What people are saying - Write a review
We haven't found any reviews in the usual places.
Other editions - View all
Adams amendment American appear arrived August bill Britain British brought Buchanan Calhoun California called church citizens claim Coast Columbia River Committee communication Company compromise Congress considered constitution course December Democratic desire discussion England established George GEORGE H give given Hannegan House Hudson's Bay Indians interests issue John July June land later laws letter Lord March matter measure meeting ment Message miles Mission Mountains North West offer Office Ontario opinion Oregon Oregon City organization Pacific party passed persons pioneer Polk population Portland possession present President proposed question railroad reached received reference request resolution Rocky Secretary Senate sent session settle settlement side slavery South taken territory thought tion took trade treaty United vote Washington Whigs whole Willamette Valley wrote
Page 359 - In the future appropriation of the territory south of the forty-ninth parallel of north latitude, as provided in the first article of this treaty, the possessory rights of the Hudson's Bay Company, and of all British subjects who may be already in the occupation of land or other property lawfully acquired within the said territory, shall be respected.
Page 29 - Previously to his [Broughton's] departure, he formally took possession of the river, and the country in its vicinity, in his Britannic majesty's name, having every reason to believe that the subjects of no other civilized nation or state had ever entered this river before. In this opinion he was confirmed by Mr, Gray's sketch, in which it does not appear that Mr. Gray either saw or ever was within five leagues of its entrance.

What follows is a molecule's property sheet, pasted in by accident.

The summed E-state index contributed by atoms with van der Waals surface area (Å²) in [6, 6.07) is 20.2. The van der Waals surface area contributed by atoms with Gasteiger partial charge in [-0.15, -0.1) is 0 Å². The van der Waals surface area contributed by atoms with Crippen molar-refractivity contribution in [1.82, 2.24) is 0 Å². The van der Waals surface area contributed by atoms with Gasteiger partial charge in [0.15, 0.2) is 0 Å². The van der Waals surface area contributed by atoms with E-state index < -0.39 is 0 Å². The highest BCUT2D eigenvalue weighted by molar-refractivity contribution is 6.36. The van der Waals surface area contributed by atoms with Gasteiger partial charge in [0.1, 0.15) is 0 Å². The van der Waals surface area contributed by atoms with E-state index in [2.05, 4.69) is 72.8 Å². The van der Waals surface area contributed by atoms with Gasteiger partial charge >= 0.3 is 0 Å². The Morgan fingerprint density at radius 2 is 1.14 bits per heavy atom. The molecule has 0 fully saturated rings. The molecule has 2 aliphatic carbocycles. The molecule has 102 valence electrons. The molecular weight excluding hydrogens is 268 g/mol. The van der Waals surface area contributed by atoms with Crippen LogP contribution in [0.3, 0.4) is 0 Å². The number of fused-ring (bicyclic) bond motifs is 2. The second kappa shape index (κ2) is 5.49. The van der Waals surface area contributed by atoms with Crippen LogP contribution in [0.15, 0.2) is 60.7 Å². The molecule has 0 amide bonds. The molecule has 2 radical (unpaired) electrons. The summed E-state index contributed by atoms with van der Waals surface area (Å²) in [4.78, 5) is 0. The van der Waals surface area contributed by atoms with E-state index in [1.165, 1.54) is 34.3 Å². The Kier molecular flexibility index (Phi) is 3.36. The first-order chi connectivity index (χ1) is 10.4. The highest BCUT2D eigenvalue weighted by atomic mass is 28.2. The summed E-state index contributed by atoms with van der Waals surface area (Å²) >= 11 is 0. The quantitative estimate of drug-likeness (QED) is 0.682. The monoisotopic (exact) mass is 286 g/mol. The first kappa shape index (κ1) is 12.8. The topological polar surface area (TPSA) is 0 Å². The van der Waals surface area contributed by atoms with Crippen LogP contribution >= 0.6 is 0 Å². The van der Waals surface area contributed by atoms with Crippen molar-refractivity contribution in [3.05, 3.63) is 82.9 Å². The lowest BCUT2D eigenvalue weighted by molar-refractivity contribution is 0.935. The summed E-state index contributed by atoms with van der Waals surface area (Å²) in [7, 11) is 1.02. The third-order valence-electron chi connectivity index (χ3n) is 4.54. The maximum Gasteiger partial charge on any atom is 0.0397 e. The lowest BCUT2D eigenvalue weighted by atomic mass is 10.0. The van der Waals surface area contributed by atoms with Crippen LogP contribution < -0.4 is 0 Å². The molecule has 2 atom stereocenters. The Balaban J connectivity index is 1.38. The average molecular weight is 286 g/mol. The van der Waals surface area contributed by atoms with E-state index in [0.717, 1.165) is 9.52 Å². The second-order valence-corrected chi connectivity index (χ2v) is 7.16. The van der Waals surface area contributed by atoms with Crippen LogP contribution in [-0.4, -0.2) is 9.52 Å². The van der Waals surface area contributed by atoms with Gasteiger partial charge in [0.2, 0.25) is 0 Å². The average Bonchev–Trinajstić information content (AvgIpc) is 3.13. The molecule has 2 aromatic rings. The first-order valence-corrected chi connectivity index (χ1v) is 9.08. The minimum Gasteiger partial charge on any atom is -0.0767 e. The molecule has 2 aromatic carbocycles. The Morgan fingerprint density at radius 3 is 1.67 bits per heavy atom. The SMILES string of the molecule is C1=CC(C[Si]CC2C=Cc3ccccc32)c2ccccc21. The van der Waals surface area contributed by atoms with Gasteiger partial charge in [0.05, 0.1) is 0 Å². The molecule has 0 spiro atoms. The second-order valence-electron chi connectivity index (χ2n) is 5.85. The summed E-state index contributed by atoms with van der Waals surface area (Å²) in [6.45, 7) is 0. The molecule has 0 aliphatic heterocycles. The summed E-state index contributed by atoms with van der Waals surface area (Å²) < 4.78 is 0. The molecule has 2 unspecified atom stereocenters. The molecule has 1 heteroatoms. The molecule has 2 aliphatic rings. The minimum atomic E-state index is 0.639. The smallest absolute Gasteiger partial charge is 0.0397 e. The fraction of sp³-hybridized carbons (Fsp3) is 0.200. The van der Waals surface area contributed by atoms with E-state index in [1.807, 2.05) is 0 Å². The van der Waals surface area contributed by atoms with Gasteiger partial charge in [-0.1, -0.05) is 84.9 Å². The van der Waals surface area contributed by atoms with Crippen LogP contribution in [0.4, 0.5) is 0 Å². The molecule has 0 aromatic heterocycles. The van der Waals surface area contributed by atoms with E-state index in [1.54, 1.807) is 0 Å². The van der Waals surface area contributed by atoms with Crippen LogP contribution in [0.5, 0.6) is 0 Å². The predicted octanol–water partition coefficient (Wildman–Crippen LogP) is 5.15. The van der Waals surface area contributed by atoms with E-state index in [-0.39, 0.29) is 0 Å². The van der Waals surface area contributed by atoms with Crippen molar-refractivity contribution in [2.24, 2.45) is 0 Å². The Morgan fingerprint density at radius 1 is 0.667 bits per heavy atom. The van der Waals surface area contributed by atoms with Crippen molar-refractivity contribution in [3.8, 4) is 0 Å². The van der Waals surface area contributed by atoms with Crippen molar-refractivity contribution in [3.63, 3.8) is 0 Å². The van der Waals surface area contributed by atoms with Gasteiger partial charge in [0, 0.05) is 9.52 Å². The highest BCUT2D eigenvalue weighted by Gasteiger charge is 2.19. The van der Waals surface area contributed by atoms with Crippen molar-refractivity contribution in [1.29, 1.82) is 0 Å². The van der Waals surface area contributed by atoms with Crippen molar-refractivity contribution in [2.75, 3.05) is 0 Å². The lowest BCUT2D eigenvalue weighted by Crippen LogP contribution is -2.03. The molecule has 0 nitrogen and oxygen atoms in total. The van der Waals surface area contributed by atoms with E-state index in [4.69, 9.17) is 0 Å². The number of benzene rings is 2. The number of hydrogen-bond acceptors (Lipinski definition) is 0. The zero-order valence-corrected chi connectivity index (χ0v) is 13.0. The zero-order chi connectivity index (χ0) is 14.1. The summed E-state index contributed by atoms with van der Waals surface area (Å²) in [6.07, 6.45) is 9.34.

Page 194 - That our title to the whole of the Territory of Oregon is clear and unquestionable ; that no portion of the same ought to be ceded to England or any other power, and that the reoccupation of Oregon and the reannexation of Texas at the earliest practicable period, are great American measures, which this convention recommends to the cordial support of the Democracy of the Union.
Page 268 - Resolved, that the enactment of any law which should, directly or by its effects, deprive the citizens of any of the States of this Union from emigrating, with their property, into any of the territories of the United States...
Page 194 - Nor will it become in a less degree my duty to assert and maintain by all constitutional means the right of the United States to that portion of our territory which lies beyond the Rocky Mountains. Our title to the country of the Oregon is "clear and unquestionable/' and already are our people preparing to perfect that title by occupying it with their wives and children.
Page 211 - At the end of the year's notice, should Congress think it proper to make provision for giving that notice, we shall have reached a period when the national rights in Oregon must either be abandoned or firmly maintained. That they cannot be abandoned without a sacrifice of both national honor and interest, is too clear to admit of doubt.
Page 283 - ... provided, always, that any person escaping into the same, from whom labor or service is lawfully claimed in any one of the original States, such fugitive may be lawfully reclaimed, and conveyed to the person claiming his or her labor or service as aforesaid.
Page 331 - At the time of reorganization following the coalition of the North- West Company and the Hudson's Bay Company in 1821 Mr.